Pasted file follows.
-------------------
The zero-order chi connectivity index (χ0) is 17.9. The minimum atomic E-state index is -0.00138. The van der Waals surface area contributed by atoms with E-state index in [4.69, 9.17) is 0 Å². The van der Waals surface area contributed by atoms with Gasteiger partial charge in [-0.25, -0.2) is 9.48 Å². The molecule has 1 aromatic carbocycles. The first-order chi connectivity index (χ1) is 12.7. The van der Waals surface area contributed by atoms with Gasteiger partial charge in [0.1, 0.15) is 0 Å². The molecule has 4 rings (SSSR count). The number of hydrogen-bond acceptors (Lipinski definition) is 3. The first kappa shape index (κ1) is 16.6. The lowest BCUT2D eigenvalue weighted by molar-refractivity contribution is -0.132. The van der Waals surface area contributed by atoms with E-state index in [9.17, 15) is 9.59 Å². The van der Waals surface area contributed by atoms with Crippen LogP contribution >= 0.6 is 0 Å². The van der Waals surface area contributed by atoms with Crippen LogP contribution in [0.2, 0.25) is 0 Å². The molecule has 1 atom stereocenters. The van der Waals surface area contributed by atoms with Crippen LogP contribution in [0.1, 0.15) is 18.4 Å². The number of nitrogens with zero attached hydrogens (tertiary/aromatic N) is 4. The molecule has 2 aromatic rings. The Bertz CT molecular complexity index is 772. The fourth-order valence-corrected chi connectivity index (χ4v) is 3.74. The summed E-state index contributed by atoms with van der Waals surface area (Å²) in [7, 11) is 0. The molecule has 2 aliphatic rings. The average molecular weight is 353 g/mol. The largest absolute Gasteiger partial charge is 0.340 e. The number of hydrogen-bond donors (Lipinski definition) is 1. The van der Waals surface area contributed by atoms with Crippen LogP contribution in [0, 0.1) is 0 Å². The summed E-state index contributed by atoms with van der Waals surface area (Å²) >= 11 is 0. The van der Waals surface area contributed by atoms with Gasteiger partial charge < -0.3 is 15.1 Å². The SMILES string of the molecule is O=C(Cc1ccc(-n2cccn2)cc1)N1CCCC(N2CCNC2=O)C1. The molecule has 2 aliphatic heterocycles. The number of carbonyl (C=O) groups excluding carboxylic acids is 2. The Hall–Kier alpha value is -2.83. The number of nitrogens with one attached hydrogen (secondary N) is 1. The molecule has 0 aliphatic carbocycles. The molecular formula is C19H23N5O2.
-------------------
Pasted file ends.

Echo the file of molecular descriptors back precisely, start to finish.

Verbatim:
The zero-order chi connectivity index (χ0) is 17.9. The minimum atomic E-state index is -0.00138. The van der Waals surface area contributed by atoms with E-state index in [4.69, 9.17) is 0 Å². The van der Waals surface area contributed by atoms with Gasteiger partial charge in [-0.25, -0.2) is 9.48 Å². The molecule has 1 aromatic carbocycles. The first-order chi connectivity index (χ1) is 12.7. The van der Waals surface area contributed by atoms with Gasteiger partial charge in [0.1, 0.15) is 0 Å². The molecule has 4 rings (SSSR count). The number of hydrogen-bond acceptors (Lipinski definition) is 3. The first kappa shape index (κ1) is 16.6. The lowest BCUT2D eigenvalue weighted by molar-refractivity contribution is -0.132. The van der Waals surface area contributed by atoms with E-state index in [9.17, 15) is 9.59 Å². The van der Waals surface area contributed by atoms with Crippen LogP contribution >= 0.6 is 0 Å². The van der Waals surface area contributed by atoms with Crippen LogP contribution in [0.2, 0.25) is 0 Å². The molecule has 1 atom stereocenters. The van der Waals surface area contributed by atoms with Crippen LogP contribution in [0.1, 0.15) is 18.4 Å². The number of nitrogens with zero attached hydrogens (tertiary/aromatic N) is 4. The molecule has 2 aromatic rings. The Bertz CT molecular complexity index is 772. The fourth-order valence-corrected chi connectivity index (χ4v) is 3.74. The summed E-state index contributed by atoms with van der Waals surface area (Å²) in [7, 11) is 0. The molecule has 2 aliphatic rings. The average molecular weight is 353 g/mol. The largest absolute Gasteiger partial charge is 0.340 e. The number of hydrogen-bond donors (Lipinski definition) is 1. The van der Waals surface area contributed by atoms with Crippen LogP contribution in [0, 0.1) is 0 Å². The summed E-state index contributed by atoms with van der Waals surface area (Å²) >= 11 is 0. The van der Waals surface area contributed by atoms with Gasteiger partial charge < -0.3 is 15.1 Å². The SMILES string of the molecule is O=C(Cc1ccc(-n2cccn2)cc1)N1CCCC(N2CCNC2=O)C1. The molecule has 2 aliphatic heterocycles. The number of carbonyl (C=O) groups excluding carboxylic acids is 2. The Hall–Kier alpha value is -2.83. The number of nitrogens with one attached hydrogen (secondary N) is 1. The molecule has 0 aliphatic carbocycles. The molecular formula is C19H23N5O2.